If there are non-smokers, they will need to declare their nicotine intake to their insurers.; It is tempting to conjecture that the more myopic players must have trouble seeing their cards through the thick haze of cigarette smoke.; The food is cheap, cheerful and very fast, though few of the players drink alcohol.; This is in contrast to the infamous Bill Smith, memorably immortalised in Al Alvarez’s classic account of the World Series of Poker in Las Vegas, 1982, The Biggest Game in Town. ;Smith would sit at the table for as long as it took, downing drink after drink, as if on a strange gonzo quest, much to the chagrin of the poker moguls. As Alvarez writes, when Smith was broken by Stu Ungar in the final, “he finished his drink, pocketed $37,500 in crisp hundred-dollar bills, and weaved his way out.; The crowd applauded him loudly but with a certain sense of relief.; The new, clean-living image of poker had been spared for another year.”

Poker’s image is now cut from a slicker, PR-conscious cloth.; While continued female involvement may not be integral to the ongoing success of the online game, it is certainly very handy.; Women are finding the same thrills that the game has offered men, from writers such as Alvarez to boxing promoter Barry Hearn, who plays every two months in Las Vegas cash games as well online each day, and who has spent recent years as involved in the promotion of www.PokerMillion.com events as boxing shows.; As Hearn says: “I play the game for recreation more than anything else, but it provides an amazing adrenaline rush.; It’s like boxing in that the more aggressive players do better.”

Perhaps Mercier was in too merciful a mood in Vienna, or possibly she suffered what the pros call a ‘bad beat’ – an outrageously poor turn of luck, despite holding apparently promising cards.; She was out of the tournament some way before the final table of eight sat down.; An American called Les McMullen, also knocked out early on, had some doubts about women playing at the highest level.; “They tend not to be aggressive enough.; If you’re aggressive you give yourself a shooter’s chance.”; For his part, McMullen was not minded to make any excuses.; “I’m the only player you’ll meet here who’s out because he lost,” he said.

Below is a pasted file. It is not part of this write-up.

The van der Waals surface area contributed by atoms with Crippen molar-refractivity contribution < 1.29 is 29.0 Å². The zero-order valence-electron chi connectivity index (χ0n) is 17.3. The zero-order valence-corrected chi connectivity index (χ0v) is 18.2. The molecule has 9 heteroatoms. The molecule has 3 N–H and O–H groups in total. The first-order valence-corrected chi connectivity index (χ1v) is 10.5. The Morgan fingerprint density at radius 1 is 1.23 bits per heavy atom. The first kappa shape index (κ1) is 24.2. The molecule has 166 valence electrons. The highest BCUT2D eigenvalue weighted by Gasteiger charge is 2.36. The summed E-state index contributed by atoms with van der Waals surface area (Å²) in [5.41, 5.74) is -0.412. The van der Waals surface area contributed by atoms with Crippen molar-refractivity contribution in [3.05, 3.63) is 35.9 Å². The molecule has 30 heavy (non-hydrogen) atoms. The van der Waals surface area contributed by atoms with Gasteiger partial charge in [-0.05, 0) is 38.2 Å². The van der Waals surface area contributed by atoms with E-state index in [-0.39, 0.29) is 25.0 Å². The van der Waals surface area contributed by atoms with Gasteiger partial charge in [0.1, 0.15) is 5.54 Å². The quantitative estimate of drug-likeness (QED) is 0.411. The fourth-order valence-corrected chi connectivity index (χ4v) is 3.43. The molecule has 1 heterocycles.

McMullen’s realism about his own form was refreshing.; So, too, were the words of John Gale, on women in poker:; “Poker is a blend of skill and chance.; There’s no reason why women can’t play as well as men.; Isabelle and Bad Girl are top class players in any card room. There are an awful lot of men I’d rather face than them.”; Bad Girl Pham – at home in Hemel Hempstead the mother of three girls, the eldest of whom wants to be a professional poker player – finished highest of the women in Vienna, placing 24th.;

After three days of competition, the final was won by the early chip leader Pascal Perrault.; A pharmacist from Paris, Perrault was back on the poker circuit after taking a break following the birth of his daughter, Vegas.; He was Europe’s top poker pro in 2000, and his return to winning ways saw him walk away with EURO 184,500.

Meanwhile, back in her hotel, Isabelle Mercier was playing online poker.; She had the same slightly quizzical expression, almost deadpan but not quite, that she wore regularly in the Concord Card Casino.; Perhaps she was recalling the first time she played poker, with her father, aged four.; “He taught me, and I used to play in social games with him and his friends,” she says.; “He was a really strong player, who won a lot because he could bluff and knew how to be aggressive.; That’s what I want to be like.”;

I said my farewells and two old poker sayings jostled in my mind.; “Sometimes, nothing is a good hand,” and other times, “The cards you have are irrelevant.”

The PokerStars World Cup of Poker 2005, a round robin tournament featuring competition among players from 33 countries, will see the final four countries face off live in London from May 16th to 19th for the World Cup prize pool of $125,000.  See www.pokerstars.com  for more information